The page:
edmund said...

Secondly on a related point where is the evidence for the following claim

" Conservatives are fixated upon using this prejudice outwardly- liberalism as I understand it is more in the tradition of English puritanism that you apply your prejudices first to yourself, that you berate yourself as the worst of sinners, like Gladstone whip yourself (perhaps not literally as Gladstone did) before condemning others to the scourge. Conservatives often seem too satisfied in their status, content not to self examine and condemn examples of what they call liberal guilt-"

er? what is this based on? to be fair such things are such sweepign generalizaiotns they arguablly cna't be made at all. But in any case it stie me the oppstio is the case. When conservatives are moralitic ( and like liberas they are not always os) it tends to be about things that are aspects of indival behivioru eg killing, raping, stelaing ect and more conti sometimes killing the unborn, having childn outside wedlock say.

These are example of indival bheaiovur which the individial who propus them can be affected by. ie if taken sieroux they res ones' own acitons (and obious people can stray or be downright hypocratical)

libelra moralty by contrast is overhwlngly about govenr action or about thought, so it's about denying ncorr view on say race or women or abour suppong higher taxes. it simply doens limit the acions of the indivial themsleves in the same way -it's a poltila agenda wihtout the same implicaions for personal behaviour. It's about thought and poltiics- it does not provide the same

the libela may support higher taxes- particular for thers but the archytpical liberal's ideolgy don suggest he should say give mon hiosm to the poor the same way a social conseratives genraly suggest she should not have an abortion.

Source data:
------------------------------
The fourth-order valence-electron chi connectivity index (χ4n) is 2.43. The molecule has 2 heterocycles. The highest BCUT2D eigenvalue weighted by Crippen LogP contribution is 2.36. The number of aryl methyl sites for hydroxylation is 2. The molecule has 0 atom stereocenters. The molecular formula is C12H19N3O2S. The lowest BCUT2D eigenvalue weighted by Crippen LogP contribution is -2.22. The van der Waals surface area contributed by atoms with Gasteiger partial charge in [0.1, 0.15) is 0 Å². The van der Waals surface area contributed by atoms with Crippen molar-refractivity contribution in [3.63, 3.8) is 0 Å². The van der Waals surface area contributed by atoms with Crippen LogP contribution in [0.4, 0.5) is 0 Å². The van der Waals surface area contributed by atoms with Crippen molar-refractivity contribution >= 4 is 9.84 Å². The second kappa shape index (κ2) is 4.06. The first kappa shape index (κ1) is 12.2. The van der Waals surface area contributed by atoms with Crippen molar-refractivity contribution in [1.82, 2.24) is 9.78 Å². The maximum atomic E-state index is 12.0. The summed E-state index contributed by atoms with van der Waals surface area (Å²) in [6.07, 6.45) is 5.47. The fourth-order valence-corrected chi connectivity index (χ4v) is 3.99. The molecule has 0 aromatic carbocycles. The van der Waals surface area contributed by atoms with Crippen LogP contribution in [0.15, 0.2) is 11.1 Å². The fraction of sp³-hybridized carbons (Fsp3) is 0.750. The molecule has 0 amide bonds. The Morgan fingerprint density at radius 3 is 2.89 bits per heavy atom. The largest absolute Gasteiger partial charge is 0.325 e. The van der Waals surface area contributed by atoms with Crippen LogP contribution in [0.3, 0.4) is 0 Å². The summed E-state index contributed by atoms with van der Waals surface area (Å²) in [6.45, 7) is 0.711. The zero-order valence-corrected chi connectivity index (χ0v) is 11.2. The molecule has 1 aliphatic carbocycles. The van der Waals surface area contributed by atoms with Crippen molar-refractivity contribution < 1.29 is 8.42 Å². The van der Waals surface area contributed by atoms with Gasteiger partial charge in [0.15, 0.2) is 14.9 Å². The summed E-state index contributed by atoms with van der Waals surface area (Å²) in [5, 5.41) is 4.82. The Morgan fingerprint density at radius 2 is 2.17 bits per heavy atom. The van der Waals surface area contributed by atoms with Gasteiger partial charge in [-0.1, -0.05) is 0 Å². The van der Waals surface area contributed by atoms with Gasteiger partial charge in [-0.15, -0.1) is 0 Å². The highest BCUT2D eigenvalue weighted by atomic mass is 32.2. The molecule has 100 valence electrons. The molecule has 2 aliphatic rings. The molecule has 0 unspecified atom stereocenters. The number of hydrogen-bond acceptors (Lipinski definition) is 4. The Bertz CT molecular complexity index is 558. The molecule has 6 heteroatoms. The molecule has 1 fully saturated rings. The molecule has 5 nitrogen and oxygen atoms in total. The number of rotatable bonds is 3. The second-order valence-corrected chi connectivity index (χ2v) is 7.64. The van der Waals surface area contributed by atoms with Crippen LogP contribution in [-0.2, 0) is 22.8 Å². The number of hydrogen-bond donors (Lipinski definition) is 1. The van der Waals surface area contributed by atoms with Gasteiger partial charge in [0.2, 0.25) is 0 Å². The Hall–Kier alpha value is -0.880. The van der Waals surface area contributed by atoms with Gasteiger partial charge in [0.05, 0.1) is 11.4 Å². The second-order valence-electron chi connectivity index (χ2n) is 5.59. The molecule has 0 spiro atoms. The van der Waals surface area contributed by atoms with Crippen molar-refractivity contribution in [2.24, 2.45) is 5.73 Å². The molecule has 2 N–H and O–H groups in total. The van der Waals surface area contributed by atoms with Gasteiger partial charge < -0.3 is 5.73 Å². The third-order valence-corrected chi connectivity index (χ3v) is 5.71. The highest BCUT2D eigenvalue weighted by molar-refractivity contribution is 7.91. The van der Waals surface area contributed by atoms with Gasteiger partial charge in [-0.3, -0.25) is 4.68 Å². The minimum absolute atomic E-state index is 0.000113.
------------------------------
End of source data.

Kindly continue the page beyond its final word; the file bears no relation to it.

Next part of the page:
so if there is such a generalizi to be made it's clealry the other way.

MJW said...

Interesting post, but I think one thing you missed was that conservatives tend to feel empathy with the victim; whilst social-liberals tend to be more morally relativistic and can have almost as much empathy for the agressor leading to apologism which is both corrosive and reinforces/justifies negative behaviour.

edmund2 said...

I think the point about social opprodium being a masssive factor in behaviour is quite right. I also think the link wiht the crimaio law is interesting. Ther's an old saying " peole don't murder becasue nurders are hanged but because they think it's wrong , however it's because they hanged they think it's wrong" and indeed the rate has steadily soared since the effective abolition of the death peantly in the early 1950's. The social disapove acaused by crinal sancions are often just as impornt if not more than the risk of bing caught-and of course the more law abiding the society the more so.

Of course it's also pboa the case that if something is not inhre eth8cal ie it's a morally neutal rather than psotive action or if ti's a positve one there is a case that breaking a law agianst it (eg smokign in a bar soon even if everyone else is) is wrong. Thus by banning sutff that is ethically netural you are cuaisng more peole to behave unethicaly and so are respobe for a wrong (which may be ounlied by the advnatages of such a ban of course)

Finally I agree that it's also the case social stigma of this type works withou the law (which is what i understand you to be so) and indeed is a key part of creating a reasoly ethical society which is not ridicously restrictive. So if you think aduty is wrong but not appoate to be banned ( a common postion) you should want peole who commit it to be thought less of -because it's a huge disintive to it.

As far as I can make out the thrust of your (Gracchi's) point on homose ect is just because social pressure can be a good thing doen mean it will be- ie it can be used agianst moraly netual or praiseworh acts as well as against wrong ones and so approving of social pressure as a posy does not mean supporing every specific example

This seems to me to be true indeed a truism and almost logialy ienvita since there are opposng social pressures. To take one example people leaing the communist party for liberal democracy eg Chambers or Koesethler were doing a good thing but came under huge socia lpresur fomr their fellow communists. THat was obviously undeseriable.

Of course if one was to allow the communist party to exist- you would none the less allow this form of social pressure as central to freedom of assocaition however undesirable!

edmund4 said...

one indivial point this struk me as peculaiar and ceint the idea it's prevalent enough to be made an idea of "conservatism" as comapred to say NAMBLA what's this based on?

t is what I object to within conservatism. The argument that says that a homosexual is the same as a paedophile-